Adderall, ritalin prevalent study aide on campus

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October 31, 2014

12:18 AM

The College of William and Mary, recently ranked the third smartest public school in the country according to Business Insider, is home to rigorous academics. In such an ambitious environment, some students may use “study drugs” like Adderall or Ritalin as common aids.

Some students who want to concentrate for long periods of time abuse Adderall, a drug developed as a helpful tool in combating attention disorders. Adderall, an amphetamine, can increase alertness and energy, but abusers run the risk of becoming psychologically and physically addicted to it, according to WebMD. Adverse effects include dangerously high body temperature, increased risk of cardiovascular failure and seizures; long-term abuse can lead to anxiety, paranoia and hostility, WebMD says.

According to the Office of Health Promotion, Adderall and other prescription drug abuse affect a little over 10 percent of students at the College. While use is relatively uncommon, about one in ten students are affected.

Brian Gelston ’15 has been an RA for three years. As an RA, he said he has never had to directly deal with a case of Adderall abuse. However, he said that this does not necessarily mean it is not an issue in the College’s community, since Adderall abuse can be harder to identify and regulate than abuse of other substances.

“Just because you don’t catch people doing something, [it] doesn’t mean there isn’t a problem,” Gelston said. “It’s not like alcohol or marijuana, where you can smell it in the hallway … It’s not like we can go through people’s prescription bottles in their room. It’s something that’s very easy to get away with, because there’s really no way to check for or control it.”

Gelston also mentioned that abuse of Adderall sometimes does not produce the desired effect students hope for — “study drugs” heighten concentration, but not necessarily productivity.

“Students will take Adderall thinking they’re going to focus hard on an essay, but instead [they] stay up all night cleaning their room,” he said.

Tim Murphy ’18 said he has never personally experienced the problem of Adderall abuse during his time at the College, but said he sees the drug as desired mostly for academic reasons.

“I would guess that around ten percent of people take Adderall,” he said. “But I think it would be more prevalent around midterms or finals, since it’s more for study purposes.”

Health promotion specialist Sarah Menefee said that the College has taken steps to reduce the abuse of prescription drugs for increased focus and for recreational use.

“The Office of Health Promotion advises [Health Outreach Peer Educators],” Menefee said in an email. “HOPE has done several campaigns [about] prescription drug misuse. In one campaign, they placed empty prescription pill bottles around campus with facts about prescription drug misuse written on them.”

HOPE generally focuses on alcohol and tobacco abuse, but other programs — for example, seminars during first-year orientation — place more emphasis on problems related to the abuse of “study drugs.”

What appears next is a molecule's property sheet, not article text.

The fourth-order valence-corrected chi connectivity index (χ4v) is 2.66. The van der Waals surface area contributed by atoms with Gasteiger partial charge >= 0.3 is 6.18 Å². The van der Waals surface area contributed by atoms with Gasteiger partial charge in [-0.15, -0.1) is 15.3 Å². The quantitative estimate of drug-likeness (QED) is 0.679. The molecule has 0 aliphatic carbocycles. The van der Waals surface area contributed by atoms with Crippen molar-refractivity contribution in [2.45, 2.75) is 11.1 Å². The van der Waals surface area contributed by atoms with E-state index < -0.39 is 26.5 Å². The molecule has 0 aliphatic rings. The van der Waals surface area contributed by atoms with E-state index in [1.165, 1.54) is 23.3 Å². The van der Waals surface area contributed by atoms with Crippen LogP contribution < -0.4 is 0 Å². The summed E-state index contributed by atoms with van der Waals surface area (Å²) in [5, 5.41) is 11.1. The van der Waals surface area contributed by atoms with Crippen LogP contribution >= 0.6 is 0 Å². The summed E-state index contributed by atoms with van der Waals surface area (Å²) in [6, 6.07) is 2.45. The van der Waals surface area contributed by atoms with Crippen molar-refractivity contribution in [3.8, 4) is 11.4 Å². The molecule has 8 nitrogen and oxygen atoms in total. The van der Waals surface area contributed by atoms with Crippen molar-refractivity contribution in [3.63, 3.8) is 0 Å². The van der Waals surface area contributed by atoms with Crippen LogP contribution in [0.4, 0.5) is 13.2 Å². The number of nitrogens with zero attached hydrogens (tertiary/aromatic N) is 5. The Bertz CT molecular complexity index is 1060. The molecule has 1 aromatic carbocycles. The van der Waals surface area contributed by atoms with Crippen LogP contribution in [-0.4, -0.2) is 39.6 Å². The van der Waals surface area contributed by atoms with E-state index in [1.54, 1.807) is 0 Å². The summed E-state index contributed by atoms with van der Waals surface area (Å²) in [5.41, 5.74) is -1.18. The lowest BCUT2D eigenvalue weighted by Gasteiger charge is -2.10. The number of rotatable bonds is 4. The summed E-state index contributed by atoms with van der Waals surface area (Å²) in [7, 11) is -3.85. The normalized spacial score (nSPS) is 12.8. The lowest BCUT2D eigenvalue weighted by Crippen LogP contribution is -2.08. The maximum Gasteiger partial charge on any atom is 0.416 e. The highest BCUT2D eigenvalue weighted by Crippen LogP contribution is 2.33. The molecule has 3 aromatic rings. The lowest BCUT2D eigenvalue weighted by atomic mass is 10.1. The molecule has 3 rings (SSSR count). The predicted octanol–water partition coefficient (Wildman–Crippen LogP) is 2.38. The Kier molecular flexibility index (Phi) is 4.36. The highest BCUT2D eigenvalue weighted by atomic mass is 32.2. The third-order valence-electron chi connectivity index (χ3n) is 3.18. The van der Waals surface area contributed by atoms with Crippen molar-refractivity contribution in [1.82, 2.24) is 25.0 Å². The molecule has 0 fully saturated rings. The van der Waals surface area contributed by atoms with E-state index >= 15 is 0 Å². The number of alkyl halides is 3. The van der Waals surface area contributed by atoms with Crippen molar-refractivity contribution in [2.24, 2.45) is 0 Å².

The College provides resources besides HOPE for students experiencing difficulty with substances, including the Student Health Center, the Counseling Center and the Office of Health Education.

“Just because you don’t catch people doing something, [it] doesn’t mean there isn’t a problem,” Gelston said. “It’s not like alcohol or marijuana, where you can smell it in the hallway. It’s not like we can go through people’s prescription bottles in their room. It’s something that’s very easy to get away with, because there’s really no way to check for or control it.”

Gelston also mentioned that abuse of Adderall sometimes does not produce the desired effect students hope for — “study drugs” heighten concentration, but not necessarily productivity.

“Students will take Adderall thinking they’re going to focus hard on an essay, but instead [they] stay up all night cleaning their room,” he said.

Tim Murphy ’18 said he has never personally experienced the problem of Adderall abuse during his time at the College, but said he sees the drug as desired mostly for academic reasons.

“I would guess that around ten percent of people take Adderall,” he said. “But I think it would be more prevalent around midterms or finals, since it’s more for study purposes.”

Health promotion specialist Sarah Menefee said that the College has taken steps to reduce the abuse of prescription drugs for increased focus and for recreational use.

“The Office of Health Promotion advises [Health Outreach Peer Educators],” Menefee said in an email. “HOPE has done several campaigns [about] prescription drug misuse. In one campaign, they placed empty prescription pill bottles around campus with facts about prescription drug misuse written on them.”

HOPE generally focuses on alcohol and tobacco abuse, but other programs — for example, seminars during first-year orientation — place more emphasis on problems related to the abuse of “study drugs.”

The College provides resources besides HOPE for students experiencing difficulty with substances, including the Student Health Center, the Counseling Center and the Office of Health Education.

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